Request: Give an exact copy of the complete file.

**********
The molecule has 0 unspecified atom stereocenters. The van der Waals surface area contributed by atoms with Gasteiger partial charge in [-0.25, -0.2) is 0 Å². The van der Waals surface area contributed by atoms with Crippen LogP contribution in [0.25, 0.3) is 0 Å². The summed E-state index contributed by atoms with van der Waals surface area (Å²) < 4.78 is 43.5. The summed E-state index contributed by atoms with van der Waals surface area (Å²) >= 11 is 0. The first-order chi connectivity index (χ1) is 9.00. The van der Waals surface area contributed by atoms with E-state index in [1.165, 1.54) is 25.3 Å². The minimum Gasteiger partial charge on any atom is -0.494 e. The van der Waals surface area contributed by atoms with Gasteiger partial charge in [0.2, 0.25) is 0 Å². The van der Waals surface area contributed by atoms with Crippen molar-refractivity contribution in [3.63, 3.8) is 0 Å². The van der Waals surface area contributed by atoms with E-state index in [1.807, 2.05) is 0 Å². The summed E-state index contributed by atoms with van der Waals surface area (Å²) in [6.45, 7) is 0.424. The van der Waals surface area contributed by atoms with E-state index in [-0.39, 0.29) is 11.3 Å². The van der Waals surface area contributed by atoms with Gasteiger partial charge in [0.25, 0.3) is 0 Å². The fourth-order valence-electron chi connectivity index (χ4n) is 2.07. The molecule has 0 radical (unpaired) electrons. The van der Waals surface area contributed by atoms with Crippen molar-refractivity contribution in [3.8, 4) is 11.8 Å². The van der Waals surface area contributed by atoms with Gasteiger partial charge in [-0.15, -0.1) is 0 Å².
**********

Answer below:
The molecule has 0 unspecified atom stereocenters. The van der Waals surface area contributed by atoms with Gasteiger partial charge in [-0.25, -0.2) is 0 Å². The van der Waals surface area contributed by atoms with Crippen LogP contribution in [0.25, 0.3) is 0 Å². The summed E-state index contributed by atoms with van der Waals surface area (Å²) < 4.78 is 43.5. The summed E-state index contributed by atoms with van der Waals surface area (Å²) >= 11 is 0. The first-order chi connectivity index (χ1) is 9.00. The van der Waals surface area contributed by atoms with E-state index in [1.165, 1.54) is 25.3 Å². The minimum Gasteiger partial charge on any atom is -0.494 e. The van der Waals surface area contributed by atoms with Gasteiger partial charge in [0.2, 0.25) is 0 Å². The van der Waals surface area contributed by atoms with Crippen molar-refractivity contribution in [3.63, 3.8) is 0 Å². The van der Waals surface area contributed by atoms with E-state index in [1.807, 2.05) is 0 Å². The summed E-state index contributed by atoms with van der Waals surface area (Å²) in [6.45, 7) is 0.424. The van der Waals surface area contributed by atoms with E-state index in [-0.39, 0.29) is 11.3 Å². The van der Waals surface area contributed by atoms with Gasteiger partial charge in [0.25, 0.3) is 0 Å². The fourth-order valence-electron chi connectivity index (χ4n) is 2.07. The molecule has 0 radical (unpaired) electrons. The van der Waals surface area contributed by atoms with Crippen molar-refractivity contribution in [3.8, 4) is 11.8 Å². The van der Waals surface area contributed by atoms with Gasteiger partial charge in [-0.15, -0.1) is 0 Å².